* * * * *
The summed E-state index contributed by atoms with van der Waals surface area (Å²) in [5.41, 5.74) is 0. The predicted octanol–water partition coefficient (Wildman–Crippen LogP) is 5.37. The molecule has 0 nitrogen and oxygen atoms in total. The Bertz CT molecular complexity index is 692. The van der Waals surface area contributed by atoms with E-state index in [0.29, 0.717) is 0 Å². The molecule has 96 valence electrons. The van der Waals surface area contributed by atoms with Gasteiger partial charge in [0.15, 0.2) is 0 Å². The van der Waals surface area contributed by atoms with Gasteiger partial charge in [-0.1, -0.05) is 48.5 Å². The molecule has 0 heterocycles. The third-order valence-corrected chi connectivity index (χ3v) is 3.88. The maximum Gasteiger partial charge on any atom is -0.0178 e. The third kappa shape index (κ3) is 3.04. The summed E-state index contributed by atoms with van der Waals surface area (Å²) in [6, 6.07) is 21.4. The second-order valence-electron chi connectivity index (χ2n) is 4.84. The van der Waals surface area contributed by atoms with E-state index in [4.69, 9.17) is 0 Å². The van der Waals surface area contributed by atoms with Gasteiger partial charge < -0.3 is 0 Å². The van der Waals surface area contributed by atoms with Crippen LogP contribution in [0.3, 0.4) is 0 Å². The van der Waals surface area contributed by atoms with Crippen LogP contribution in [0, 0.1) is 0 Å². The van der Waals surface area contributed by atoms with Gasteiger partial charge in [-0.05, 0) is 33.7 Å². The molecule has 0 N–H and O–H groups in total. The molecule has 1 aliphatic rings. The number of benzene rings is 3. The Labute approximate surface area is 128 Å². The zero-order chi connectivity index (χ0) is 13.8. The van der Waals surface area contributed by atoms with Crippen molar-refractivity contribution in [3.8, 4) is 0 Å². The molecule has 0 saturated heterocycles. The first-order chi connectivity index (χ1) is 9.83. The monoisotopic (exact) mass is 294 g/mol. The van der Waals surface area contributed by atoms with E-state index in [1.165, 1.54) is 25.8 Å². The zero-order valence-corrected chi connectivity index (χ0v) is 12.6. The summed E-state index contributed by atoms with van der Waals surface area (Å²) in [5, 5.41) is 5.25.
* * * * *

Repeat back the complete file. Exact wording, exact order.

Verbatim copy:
The summed E-state index contributed by atoms with van der Waals surface area (Å²) in [5.41, 5.74) is 0. The predicted octanol–water partition coefficient (Wildman–Crippen LogP) is 5.37. The molecule has 0 nitrogen and oxygen atoms in total. The Bertz CT molecular complexity index is 692. The van der Waals surface area contributed by atoms with E-state index in [0.29, 0.717) is 0 Å². The molecule has 96 valence electrons. The van der Waals surface area contributed by atoms with Gasteiger partial charge in [0.15, 0.2) is 0 Å². The van der Waals surface area contributed by atoms with Gasteiger partial charge in [-0.1, -0.05) is 48.5 Å². The molecule has 0 heterocycles. The third-order valence-corrected chi connectivity index (χ3v) is 3.88. The maximum Gasteiger partial charge on any atom is -0.0178 e. The third kappa shape index (κ3) is 3.04. The summed E-state index contributed by atoms with van der Waals surface area (Å²) in [6, 6.07) is 21.4. The second-order valence-electron chi connectivity index (χ2n) is 4.84. The van der Waals surface area contributed by atoms with E-state index in [4.69, 9.17) is 0 Å². The van der Waals surface area contributed by atoms with Gasteiger partial charge < -0.3 is 0 Å². The van der Waals surface area contributed by atoms with Crippen LogP contribution in [0.3, 0.4) is 0 Å². The van der Waals surface area contributed by atoms with Crippen LogP contribution in [0, 0.1) is 0 Å². The van der Waals surface area contributed by atoms with Gasteiger partial charge in [-0.05, 0) is 33.7 Å². The molecule has 0 N–H and O–H groups in total. The molecule has 1 aliphatic rings. The number of benzene rings is 3. The Labute approximate surface area is 128 Å². The zero-order chi connectivity index (χ0) is 13.8. The van der Waals surface area contributed by atoms with Crippen molar-refractivity contribution in [3.8, 4) is 0 Å². The molecule has 0 saturated heterocycles. The first-order chi connectivity index (χ1) is 9.83. The monoisotopic (exact) mass is 294 g/mol. The van der Waals surface area contributed by atoms with E-state index in [1.165, 1.54) is 25.8 Å². The zero-order valence-corrected chi connectivity index (χ0v) is 12.6. The summed E-state index contributed by atoms with van der Waals surface area (Å²) in [5, 5.41) is 5.25.